There's scarcely a page of this slender book that doesn't predict its revelations will startle and amaze you. This is the rhetoric of self-help books, and it would be OK if the authors really delivered. On that I have to give a mixed report. Does it surprise you to hear that people who are conscientious, prudent and persistent live longer? Well, then consider what the authors call "one of the biggest bombshells" of their study: "Cheerful and optimistic children were less likely to live to an old age than their more staid and sober counterparts!" (Too much optimism doesn't serve you well when life disappoints.) Some other myths get busted. Worrying can be good, especially if you're a widowed guy who might otherwise neglect your health. A high-stress career doesn't shorten your life - as long as you stay on the "healthy pathway," which involves a lot of friends. Interesting. But don't expect to learn how much this or that trait contributes to longer (or shorter) life. There's presumably lots of fact and analysis beneath this book's pronouncements, but the authors think their readers have no appetite for that kind of thing. I would have appreciated a little bit of it, though, to help decide how much to believe the sweeping pronouncements. — Richard Knox, NPR Health and Science Correspondent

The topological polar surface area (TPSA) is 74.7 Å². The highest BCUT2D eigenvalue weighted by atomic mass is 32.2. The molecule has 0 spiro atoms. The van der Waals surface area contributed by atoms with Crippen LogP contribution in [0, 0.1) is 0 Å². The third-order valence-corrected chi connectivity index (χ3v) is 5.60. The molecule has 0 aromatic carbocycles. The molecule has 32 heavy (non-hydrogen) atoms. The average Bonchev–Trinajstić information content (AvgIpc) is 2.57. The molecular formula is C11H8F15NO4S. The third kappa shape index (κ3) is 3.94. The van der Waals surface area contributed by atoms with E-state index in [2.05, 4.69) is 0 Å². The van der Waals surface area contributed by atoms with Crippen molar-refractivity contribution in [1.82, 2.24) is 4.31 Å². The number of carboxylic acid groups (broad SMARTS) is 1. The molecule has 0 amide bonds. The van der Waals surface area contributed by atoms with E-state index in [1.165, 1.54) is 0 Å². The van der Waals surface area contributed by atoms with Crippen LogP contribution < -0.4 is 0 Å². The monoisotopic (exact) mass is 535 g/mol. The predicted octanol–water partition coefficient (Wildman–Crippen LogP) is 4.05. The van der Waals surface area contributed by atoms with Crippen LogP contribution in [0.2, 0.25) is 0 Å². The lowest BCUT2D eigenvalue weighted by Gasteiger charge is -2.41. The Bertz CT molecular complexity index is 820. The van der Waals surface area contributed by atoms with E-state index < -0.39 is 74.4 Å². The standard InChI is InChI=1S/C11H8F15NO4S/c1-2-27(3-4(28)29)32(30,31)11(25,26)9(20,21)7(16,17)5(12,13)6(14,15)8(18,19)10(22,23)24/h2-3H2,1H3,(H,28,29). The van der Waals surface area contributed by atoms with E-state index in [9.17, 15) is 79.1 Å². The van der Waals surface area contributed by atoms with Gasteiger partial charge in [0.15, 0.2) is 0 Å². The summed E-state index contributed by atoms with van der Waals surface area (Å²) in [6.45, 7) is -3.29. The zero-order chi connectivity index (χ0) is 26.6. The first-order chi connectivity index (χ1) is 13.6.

Hardcover, 272 pages; Hudson Street Press; list price, $25.95; publication date, March 3
By Mat Johnson
Mat Johnson's bitingly satirical Pym pushes along at breakneck speed, driven by the protagonist's obsession with Edgar Allan Poe's only novel, The Narrative of Arthur Gordon Pym of Nantucket. The protagonist is the "blackademic" Christopher Jaynes, a professor of African American Literature and self-described "octoroon" who is fixated on "the pathology of Whiteness." When he is denied tenure for teaching Poe instead of Ralph Ellison, the professor is freed up to chase down the veracity of a manuscript he finds suggesting that Poe's outlandish novel was based on fact. The alleged facts include the presence of white, Sasquatch-like snow monkeys in Antarctica and an island of black people with black teeth. Manuscript in hand, Professor Jaynes sails south aboard the good ship Creole with an all- black crew and a dog called White Folks. The snow monkeys (or "snow honkies " as one character calls them) enslave the crew of the Creole. Except, that is, for one crew-member who buys his freedom with junk food. As Johnson piles on the ironies, events build to an apocalyptic climax.
I am not sure I would want to meet Mat Johnson. Or try and befriend him. I fear he would skewer my foibles like so many shish kebabs. But I enjoyed reading his book. Pym is an amusing, dazzling and, at times, excruciating meditation on race. Among his many targets: diversity committees, Morehouse Men and the "Painter of Light" Thomas Kinkade. Johnson upends the centuries-long literary discussion of what it means to be black in America and asks what it means to be white in America. Reading Pym makes you feel like a kid on a bike holding on to the back-bumper of a moving car. The rushing wind makes you laugh so hard you forget the danger. — Luis Clemens, NPR Senior Editor